This is a guest post by Ryan Lloyd, a Visiting Assistant Professor of International Studies at Centre College. His research focuses on comparative political behavior and vote buying, particularly in Brazil. He can be reached at email@example.com, and on Twitter at @Lloyder2323.
Public health and political crises
The numbers were disastrous. After months of denialism, Brazil had just passed Italy into third place for official deaths related to COVID, and was hot on the UK’s tail, with 35,930–more than 1,000 were dying per day. And despite massive undercounting of cases, it was already in second place with 672,846.
So on June 7, President Jair Bolsonaro took drastic action. He told his health ministry to stop counting.
Since then, the Supreme Court has ordered the federal government to release coronavirus data again, and a consortium of media outlets has banded together to release their own figures, collected directly from state health agencies. Brazil has now passed 1 million cases and 50,000 deaths with no end in sight, two health ministers sacked.
The true number, however, is far worse, with the number of cases being underestimated at least sevenfold, and 2.6% of the population having COVID antibodies, with the percentage in some Northern and Northeastern cities reaching 15%-25%, according to a nationwide study conducted by the Federal University of Pelotas in Brazil. A military officer is the interim health minister, and he has attributed the North and Northeast’s coronavirus woes to the Northern hemisphere’s winter (they are unequivocally not, not least because the North and Northeast are in the Southern hemisphere and the Northern hemisphere is not in winter).
Meanwhile, a political crisis is adding to the country’s woes. After months of brinkmanship with Congress and the Supreme Court, tensions within Bolsonaro’s own cabinet came to a head with the resignation of his popular Minister of Justice, Sérgio Moro. Moro accused Bolsonaro of meddling in an investigation into his family in Rio de Janeiro, which led to investigations by the Supreme Court and the public release of the videotape of a foul-mouthed meeting in which Bolsonaro threatened to replace him if he did not interfere in the investigation.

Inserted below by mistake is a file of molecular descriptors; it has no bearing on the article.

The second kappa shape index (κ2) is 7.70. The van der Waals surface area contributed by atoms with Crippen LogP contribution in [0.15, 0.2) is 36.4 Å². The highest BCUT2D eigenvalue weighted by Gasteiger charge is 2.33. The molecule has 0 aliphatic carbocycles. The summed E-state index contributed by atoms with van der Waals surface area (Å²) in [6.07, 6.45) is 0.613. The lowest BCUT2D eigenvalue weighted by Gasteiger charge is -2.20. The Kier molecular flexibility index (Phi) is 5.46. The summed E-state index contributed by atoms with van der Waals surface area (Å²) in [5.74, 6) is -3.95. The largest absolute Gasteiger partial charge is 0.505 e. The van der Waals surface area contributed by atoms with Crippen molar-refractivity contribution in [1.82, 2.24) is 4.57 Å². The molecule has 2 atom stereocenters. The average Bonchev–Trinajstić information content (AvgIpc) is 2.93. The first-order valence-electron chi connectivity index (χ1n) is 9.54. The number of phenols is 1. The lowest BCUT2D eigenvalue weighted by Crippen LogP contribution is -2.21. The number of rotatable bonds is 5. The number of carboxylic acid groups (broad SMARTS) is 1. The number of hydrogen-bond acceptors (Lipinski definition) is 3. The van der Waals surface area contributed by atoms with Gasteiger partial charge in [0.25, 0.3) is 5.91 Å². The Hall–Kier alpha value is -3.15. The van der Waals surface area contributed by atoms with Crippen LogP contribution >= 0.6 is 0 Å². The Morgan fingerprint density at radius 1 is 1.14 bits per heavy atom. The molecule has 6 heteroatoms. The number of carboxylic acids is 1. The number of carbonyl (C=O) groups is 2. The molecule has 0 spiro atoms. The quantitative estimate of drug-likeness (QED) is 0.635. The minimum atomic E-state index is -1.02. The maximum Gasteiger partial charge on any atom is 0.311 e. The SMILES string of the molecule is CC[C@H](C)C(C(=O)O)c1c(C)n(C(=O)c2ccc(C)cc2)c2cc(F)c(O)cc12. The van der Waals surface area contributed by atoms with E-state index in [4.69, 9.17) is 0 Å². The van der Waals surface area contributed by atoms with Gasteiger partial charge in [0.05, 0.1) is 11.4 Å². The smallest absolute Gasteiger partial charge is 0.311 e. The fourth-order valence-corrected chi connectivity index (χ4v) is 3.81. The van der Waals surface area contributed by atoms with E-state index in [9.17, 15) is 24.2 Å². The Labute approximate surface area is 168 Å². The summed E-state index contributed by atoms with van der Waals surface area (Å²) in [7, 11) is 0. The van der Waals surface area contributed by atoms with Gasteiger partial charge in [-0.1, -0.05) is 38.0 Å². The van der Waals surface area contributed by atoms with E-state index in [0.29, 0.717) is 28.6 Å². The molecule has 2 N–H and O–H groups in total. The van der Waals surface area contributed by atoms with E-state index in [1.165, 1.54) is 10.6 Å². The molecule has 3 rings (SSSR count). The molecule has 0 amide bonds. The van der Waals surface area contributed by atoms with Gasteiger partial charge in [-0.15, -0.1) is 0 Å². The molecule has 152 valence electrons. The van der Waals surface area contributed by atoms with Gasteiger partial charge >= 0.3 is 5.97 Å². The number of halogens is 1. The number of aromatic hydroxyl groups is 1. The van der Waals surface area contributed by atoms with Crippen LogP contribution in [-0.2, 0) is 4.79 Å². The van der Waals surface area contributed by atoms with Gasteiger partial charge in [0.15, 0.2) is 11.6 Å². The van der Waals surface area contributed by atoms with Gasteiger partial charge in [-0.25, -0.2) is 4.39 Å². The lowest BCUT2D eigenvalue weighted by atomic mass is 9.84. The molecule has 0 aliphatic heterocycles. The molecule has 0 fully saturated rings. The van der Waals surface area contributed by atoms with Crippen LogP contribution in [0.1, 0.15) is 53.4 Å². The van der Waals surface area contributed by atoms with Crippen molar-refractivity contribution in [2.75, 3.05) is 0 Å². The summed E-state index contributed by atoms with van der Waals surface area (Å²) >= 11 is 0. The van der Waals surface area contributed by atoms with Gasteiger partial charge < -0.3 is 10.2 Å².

This has led to protests and counter-protests despite the pandemic, both against Bolsonaro and against the Supreme Court. In the past week, tensions have risen even further, with Fabrício Queiroz, a family friend who has been implicated in a corruption scheme involving Bolsonaro’s son and criminal militias in Rio de Janeiro, being arrested in a dramatic police raid on Bolsonaro’s lawyer’s home.
Amid all the excitement, as a president with weak democratic commitments encourages confrontations with the other branches of government, one question rises to the forefront: how much support does Bolsonaro have?
One might imagine that the mishandling of the coronavirus crisis and the economy would have hurt him, much less the political conflicts. But if so, how badly? This is an especially important question given the collision course between Bolsonaro and his rivals: if Bolsonaro disobeys a ruling from the Supreme Court, for instance, will he find support in the streets?